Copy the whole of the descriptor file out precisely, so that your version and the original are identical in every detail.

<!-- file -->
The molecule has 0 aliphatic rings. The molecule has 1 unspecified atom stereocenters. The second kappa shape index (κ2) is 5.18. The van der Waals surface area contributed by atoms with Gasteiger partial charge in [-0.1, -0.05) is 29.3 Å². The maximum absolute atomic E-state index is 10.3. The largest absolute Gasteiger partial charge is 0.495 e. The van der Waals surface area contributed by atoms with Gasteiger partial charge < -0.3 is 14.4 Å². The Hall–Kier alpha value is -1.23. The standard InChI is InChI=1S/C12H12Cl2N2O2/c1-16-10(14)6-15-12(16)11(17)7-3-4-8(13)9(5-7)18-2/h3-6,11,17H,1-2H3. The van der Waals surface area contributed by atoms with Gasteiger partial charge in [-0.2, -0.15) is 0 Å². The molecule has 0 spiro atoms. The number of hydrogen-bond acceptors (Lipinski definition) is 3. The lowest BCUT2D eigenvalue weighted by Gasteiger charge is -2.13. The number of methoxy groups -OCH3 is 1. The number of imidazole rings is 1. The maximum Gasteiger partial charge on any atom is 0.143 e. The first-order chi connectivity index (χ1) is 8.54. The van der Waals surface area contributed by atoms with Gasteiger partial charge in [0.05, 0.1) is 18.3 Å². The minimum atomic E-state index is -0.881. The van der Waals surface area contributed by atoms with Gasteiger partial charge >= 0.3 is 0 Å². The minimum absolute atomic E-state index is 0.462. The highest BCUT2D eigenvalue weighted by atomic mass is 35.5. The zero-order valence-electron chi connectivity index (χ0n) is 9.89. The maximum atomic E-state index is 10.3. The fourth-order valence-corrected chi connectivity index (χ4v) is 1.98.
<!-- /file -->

The molecule has 0 aliphatic rings. The molecule has 1 unspecified atom stereocenters. The second kappa shape index (κ2) is 5.18. The van der Waals surface area contributed by atoms with Gasteiger partial charge in [-0.1, -0.05) is 29.3 Å². The maximum absolute atomic E-state index is 10.3. The largest absolute Gasteiger partial charge is 0.495 e. The van der Waals surface area contributed by atoms with Gasteiger partial charge < -0.3 is 14.4 Å². The Hall–Kier alpha value is -1.23. The standard InChI is InChI=1S/C12H12Cl2N2O2/c1-16-10(14)6-15-12(16)11(17)7-3-4-8(13)9(5-7)18-2/h3-6,11,17H,1-2H3. The van der Waals surface area contributed by atoms with Gasteiger partial charge in [-0.2, -0.15) is 0 Å². The molecule has 0 spiro atoms. The number of hydrogen-bond acceptors (Lipinski definition) is 3. The lowest BCUT2D eigenvalue weighted by Gasteiger charge is -2.13. The number of methoxy groups -OCH3 is 1. The number of imidazole rings is 1. The maximum Gasteiger partial charge on any atom is 0.143 e. The first-order chi connectivity index (χ1) is 8.54. The van der Waals surface area contributed by atoms with Gasteiger partial charge in [0.05, 0.1) is 18.3 Å². The minimum atomic E-state index is -0.881. The van der Waals surface area contributed by atoms with Gasteiger partial charge >= 0.3 is 0 Å². The minimum absolute atomic E-state index is 0.462. The highest BCUT2D eigenvalue weighted by atomic mass is 35.5. The zero-order valence-electron chi connectivity index (χ0n) is 9.89. The maximum atomic E-state index is 10.3. The fourth-order valence-corrected chi connectivity index (χ4v) is 1.98.